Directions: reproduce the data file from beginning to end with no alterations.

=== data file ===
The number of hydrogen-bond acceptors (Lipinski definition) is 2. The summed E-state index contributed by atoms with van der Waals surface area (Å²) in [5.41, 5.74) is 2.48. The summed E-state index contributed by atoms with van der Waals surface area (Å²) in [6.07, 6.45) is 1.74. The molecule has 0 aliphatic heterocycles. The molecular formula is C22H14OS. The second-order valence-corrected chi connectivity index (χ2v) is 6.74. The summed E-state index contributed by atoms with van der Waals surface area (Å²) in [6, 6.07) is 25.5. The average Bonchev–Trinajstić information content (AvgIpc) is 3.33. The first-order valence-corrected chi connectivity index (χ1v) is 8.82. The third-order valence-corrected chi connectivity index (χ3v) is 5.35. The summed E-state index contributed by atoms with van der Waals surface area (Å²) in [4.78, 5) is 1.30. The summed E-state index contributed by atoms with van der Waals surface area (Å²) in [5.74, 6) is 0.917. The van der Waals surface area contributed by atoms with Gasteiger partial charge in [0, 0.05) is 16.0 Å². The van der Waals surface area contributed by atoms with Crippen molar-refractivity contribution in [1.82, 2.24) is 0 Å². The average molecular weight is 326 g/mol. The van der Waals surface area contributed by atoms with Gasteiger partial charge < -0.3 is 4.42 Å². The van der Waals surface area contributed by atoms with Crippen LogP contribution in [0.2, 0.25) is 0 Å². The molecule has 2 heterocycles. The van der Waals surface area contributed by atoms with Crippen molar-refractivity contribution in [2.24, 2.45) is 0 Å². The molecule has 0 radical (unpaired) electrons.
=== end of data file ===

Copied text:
The number of hydrogen-bond acceptors (Lipinski definition) is 2. The summed E-state index contributed by atoms with van der Waals surface area (Å²) in [5.41, 5.74) is 2.48. The summed E-state index contributed by atoms with van der Waals surface area (Å²) in [6.07, 6.45) is 1.74. The molecule has 0 aliphatic heterocycles. The molecular formula is C22H14OS. The second-order valence-corrected chi connectivity index (χ2v) is 6.74. The summed E-state index contributed by atoms with van der Waals surface area (Å²) in [6, 6.07) is 25.5. The average Bonchev–Trinajstić information content (AvgIpc) is 3.33. The first-order valence-corrected chi connectivity index (χ1v) is 8.82. The third-order valence-corrected chi connectivity index (χ3v) is 5.35. The summed E-state index contributed by atoms with van der Waals surface area (Å²) in [4.78, 5) is 1.30. The summed E-state index contributed by atoms with van der Waals surface area (Å²) in [5.74, 6) is 0.917. The van der Waals surface area contributed by atoms with Gasteiger partial charge in [0, 0.05) is 16.0 Å². The van der Waals surface area contributed by atoms with Crippen molar-refractivity contribution in [1.82, 2.24) is 0 Å². The average molecular weight is 326 g/mol. The van der Waals surface area contributed by atoms with Gasteiger partial charge < -0.3 is 4.42 Å². The van der Waals surface area contributed by atoms with Crippen LogP contribution in [0.2, 0.25) is 0 Å². The molecule has 2 heterocycles. The van der Waals surface area contributed by atoms with Crippen molar-refractivity contribution in [2.24, 2.45) is 0 Å². The molecule has 0 radical (unpaired) electrons.